Last week, a Pennsylvania Senate bill that would block police departments from immediately releasing the names of officers involved in shootings made it a step closer to law — it was moved out of committee and scheduled for a floor vote.

It’s the latest in a handful of bills in state legislatures across the country that cropped up after the emergence of the Black Lives Matter movement and an increased push for police departments to identify officers who shoot civilians.

Nationwide, those bills have failed to become law. In Pennsylvania, they have a chance.

Pennsylvania’s bill, sponsored by Rep. Martina White (R., Phila.), is a direct response to the Philadelphia police’s policy of  disclosing the names of officers involved in shootings no later than 72 hours after the incident, as long as there are no credible threats to the officer. That's a policy backed by the U.S. Department of Justice.

Arizona, Oregon, and Virginia legislatures have all considered similar laws to slow the identification of officers who fire their weapons.

But these measures are more easily proposed than passed — if the Pennsylvania bill passes, it would be the first of those measures to actually make it into law.

The bill was set for a vote Monday, but Senate Republicans decided they wouldn't act immediately. "It's being passed over on our calendar," Jenn Kocher, a spokeswoman for the Senate Republican majority, said Monday.

White’s bill would block police departments from revealing the identities of officers in shootings until an investigation is completed, or until 30 days have passed since the shooting. Anyone who does so beforehand — besides local district attorneys or the state attorney general — could be charged with a second-degree misdemeanor.

The American Civil Liberties Union and other police reform advocates oppose the bill.

“Police officers work for the public. They have the power to use deadly force, and if they’re going to have that power they have to be accountable and transparent to the public,” said Andy Hoover, the legislative director for Pennsylvania’s ACLU chapter. “This bill is the opposite of transparency.”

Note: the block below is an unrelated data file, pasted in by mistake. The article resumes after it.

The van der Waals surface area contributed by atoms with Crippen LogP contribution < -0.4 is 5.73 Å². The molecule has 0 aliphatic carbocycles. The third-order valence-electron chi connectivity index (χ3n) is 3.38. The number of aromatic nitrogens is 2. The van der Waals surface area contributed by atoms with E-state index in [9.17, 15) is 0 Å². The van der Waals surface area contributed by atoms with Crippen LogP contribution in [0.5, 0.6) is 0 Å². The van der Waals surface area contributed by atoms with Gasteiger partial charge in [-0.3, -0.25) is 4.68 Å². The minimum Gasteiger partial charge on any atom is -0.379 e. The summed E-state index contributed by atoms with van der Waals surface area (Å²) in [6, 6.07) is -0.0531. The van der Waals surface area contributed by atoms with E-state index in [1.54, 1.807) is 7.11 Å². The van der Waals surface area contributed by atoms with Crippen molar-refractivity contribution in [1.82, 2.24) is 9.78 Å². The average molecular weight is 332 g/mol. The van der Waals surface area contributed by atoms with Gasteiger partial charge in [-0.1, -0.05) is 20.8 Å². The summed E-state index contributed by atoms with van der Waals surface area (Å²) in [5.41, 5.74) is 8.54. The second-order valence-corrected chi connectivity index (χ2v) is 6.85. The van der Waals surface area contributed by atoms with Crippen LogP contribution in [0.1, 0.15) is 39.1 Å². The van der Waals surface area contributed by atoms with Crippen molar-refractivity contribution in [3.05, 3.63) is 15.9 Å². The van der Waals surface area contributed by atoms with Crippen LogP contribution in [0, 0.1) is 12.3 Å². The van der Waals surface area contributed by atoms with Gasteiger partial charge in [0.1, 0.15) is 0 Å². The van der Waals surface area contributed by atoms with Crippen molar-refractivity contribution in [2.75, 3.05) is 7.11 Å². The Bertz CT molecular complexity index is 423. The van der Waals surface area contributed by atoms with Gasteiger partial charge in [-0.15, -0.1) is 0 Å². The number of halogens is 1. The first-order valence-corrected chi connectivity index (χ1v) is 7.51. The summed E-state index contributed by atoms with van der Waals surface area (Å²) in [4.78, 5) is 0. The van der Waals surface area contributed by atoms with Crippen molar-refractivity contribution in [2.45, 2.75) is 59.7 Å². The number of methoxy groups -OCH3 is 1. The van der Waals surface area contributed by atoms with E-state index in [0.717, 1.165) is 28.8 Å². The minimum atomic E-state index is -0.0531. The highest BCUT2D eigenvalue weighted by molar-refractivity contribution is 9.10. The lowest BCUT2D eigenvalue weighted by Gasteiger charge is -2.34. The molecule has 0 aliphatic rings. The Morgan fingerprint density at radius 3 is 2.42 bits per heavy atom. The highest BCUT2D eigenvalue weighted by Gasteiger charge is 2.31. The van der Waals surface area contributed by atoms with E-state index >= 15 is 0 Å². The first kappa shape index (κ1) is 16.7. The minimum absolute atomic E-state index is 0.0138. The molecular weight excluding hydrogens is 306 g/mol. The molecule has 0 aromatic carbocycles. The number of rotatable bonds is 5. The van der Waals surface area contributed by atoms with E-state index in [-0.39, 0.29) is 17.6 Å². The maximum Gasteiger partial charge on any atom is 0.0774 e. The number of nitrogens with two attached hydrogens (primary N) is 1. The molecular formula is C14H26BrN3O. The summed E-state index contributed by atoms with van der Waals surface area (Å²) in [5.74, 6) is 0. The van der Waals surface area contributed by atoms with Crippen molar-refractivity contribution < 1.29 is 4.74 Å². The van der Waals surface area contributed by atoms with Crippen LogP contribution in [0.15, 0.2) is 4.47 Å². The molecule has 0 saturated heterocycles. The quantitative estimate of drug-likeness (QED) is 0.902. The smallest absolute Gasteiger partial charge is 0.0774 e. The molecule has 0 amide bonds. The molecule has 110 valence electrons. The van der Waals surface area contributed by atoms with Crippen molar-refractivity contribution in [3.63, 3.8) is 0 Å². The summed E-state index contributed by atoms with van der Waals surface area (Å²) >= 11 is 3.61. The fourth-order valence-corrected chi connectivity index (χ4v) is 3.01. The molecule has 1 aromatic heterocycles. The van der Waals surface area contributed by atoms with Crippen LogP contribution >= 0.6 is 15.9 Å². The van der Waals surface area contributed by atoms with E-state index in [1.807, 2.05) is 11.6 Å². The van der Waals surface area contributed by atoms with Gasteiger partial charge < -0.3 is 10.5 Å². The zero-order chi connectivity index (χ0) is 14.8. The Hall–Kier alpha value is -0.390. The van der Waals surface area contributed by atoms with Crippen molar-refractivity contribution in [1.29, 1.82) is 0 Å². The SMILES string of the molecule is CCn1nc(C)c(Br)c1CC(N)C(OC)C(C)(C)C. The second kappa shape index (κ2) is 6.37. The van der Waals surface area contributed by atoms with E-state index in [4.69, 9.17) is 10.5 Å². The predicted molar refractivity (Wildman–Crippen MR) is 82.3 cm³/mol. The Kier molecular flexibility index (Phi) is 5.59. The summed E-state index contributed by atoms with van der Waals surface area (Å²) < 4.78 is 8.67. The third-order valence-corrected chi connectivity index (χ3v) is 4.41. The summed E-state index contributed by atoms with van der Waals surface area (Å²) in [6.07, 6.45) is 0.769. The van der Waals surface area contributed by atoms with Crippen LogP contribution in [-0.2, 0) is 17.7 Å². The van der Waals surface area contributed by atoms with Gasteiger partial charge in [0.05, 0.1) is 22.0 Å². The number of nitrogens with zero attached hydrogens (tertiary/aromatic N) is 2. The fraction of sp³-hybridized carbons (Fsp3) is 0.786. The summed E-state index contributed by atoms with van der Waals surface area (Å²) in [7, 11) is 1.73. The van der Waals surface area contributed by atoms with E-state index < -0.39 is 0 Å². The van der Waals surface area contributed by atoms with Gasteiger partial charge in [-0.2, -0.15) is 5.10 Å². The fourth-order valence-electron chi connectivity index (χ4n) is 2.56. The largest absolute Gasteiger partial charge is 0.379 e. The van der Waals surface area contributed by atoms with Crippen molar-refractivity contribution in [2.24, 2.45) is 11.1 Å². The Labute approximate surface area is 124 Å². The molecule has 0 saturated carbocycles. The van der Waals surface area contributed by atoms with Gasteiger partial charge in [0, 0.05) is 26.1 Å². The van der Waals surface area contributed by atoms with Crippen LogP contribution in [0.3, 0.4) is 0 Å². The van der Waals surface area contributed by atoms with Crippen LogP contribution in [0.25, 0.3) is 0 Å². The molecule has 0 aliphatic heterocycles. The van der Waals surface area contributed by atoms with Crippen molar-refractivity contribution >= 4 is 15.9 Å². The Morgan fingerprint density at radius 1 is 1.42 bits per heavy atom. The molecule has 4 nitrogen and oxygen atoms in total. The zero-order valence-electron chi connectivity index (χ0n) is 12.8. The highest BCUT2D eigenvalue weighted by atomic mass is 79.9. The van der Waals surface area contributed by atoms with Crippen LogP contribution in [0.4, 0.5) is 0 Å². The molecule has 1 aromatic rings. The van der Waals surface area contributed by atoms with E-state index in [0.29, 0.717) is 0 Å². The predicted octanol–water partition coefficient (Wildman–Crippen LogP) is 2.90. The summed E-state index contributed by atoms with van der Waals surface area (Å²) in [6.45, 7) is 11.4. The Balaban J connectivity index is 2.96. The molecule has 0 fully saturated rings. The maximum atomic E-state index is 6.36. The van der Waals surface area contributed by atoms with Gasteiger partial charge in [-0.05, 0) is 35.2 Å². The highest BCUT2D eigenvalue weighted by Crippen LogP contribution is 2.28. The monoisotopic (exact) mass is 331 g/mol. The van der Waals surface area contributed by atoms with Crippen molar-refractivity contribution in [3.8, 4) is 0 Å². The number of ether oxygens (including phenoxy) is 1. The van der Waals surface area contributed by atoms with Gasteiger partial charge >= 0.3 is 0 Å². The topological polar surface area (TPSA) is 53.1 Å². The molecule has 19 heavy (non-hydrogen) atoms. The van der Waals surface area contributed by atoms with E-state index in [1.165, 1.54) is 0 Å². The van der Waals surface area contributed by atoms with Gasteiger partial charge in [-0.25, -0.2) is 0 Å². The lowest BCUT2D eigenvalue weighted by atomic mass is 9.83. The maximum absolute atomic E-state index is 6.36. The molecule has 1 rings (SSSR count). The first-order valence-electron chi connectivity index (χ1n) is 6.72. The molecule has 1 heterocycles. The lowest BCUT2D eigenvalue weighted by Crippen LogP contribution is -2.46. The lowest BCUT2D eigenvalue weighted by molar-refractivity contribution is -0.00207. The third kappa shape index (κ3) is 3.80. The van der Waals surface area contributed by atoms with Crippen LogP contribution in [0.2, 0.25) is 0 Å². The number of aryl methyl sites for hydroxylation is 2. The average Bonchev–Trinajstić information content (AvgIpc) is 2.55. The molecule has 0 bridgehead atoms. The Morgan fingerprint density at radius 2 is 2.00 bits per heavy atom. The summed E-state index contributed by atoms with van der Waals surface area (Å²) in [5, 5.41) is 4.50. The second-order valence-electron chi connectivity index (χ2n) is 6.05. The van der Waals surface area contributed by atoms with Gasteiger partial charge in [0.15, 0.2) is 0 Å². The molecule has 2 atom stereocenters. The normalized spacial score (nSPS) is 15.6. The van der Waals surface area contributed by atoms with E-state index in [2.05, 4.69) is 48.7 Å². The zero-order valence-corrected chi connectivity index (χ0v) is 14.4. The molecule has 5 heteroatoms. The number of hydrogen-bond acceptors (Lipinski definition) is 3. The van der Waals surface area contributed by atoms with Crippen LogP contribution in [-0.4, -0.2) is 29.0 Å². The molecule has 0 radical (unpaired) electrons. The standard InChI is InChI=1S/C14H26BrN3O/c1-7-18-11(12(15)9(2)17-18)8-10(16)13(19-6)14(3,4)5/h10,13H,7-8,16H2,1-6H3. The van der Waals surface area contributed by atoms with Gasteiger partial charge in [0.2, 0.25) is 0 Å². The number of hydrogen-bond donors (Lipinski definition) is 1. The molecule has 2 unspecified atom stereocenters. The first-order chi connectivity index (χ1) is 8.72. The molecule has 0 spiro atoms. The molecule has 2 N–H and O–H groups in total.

Its backers say it will protect police in the aftermath of a controversial shooting -- a spokesman for White said the measure was aimed at establishing a "cooling-down period" after a shooting, and added White has spoken to police officers who said they had faced threats from people they have arrested. The local Fraternal Order of Police has pushed the bill themselves, and hosted the press conference where White announced the bill last year.

Pennsylvania has a Republican-controlled legislature, and H.B. 1538 may well pass if it does make it to the floor this week — there are only three days left in this legislative session.

In Arizona, the state legislature passed a bill to shield officers’ names for 60 days after a shooting, but Gov. Doug Ducey vetoed it in March 2015. He said he worried that the law could have escalated tensions in the wake of a shooting.

In Oregon, after one of the militia members occupying a wildlife refuge there was shot and killed by police, lawmakers quickly pushed a bill that would have allowed police to petition courts to shield the name of an officer involved in a shooting, if there was a credible threat to the officer. That bill has been buried in committee for months.

Philadelphia’s 72-hour policy was instituted last year, after protests over the shooting of Brandon Tate-Brown in December 2014 — the department did not release the names of the officers involved for several months. The new 72-hour policy was a first for the department, and was in line with recommendations from the Department of Justice and a presidential policing task force chaired by then-Police Commissioner Charles H. Ramsey.

“I don’t think you can reasonably expect to shoot people and remain anonymous,” he told the Daily News later that year, when White announced her bill.

A spokeswoman for the Philadelphia police said that if the bill passes, the department will abide by the law.

In some cases, departments decline to release the names of officers involved in shootings at all. Pittsburgh, for example, won't have to change its policies at all if H.B. 1538 passes — police there don't release names of officers who shoot unless those officers are charged with a crime.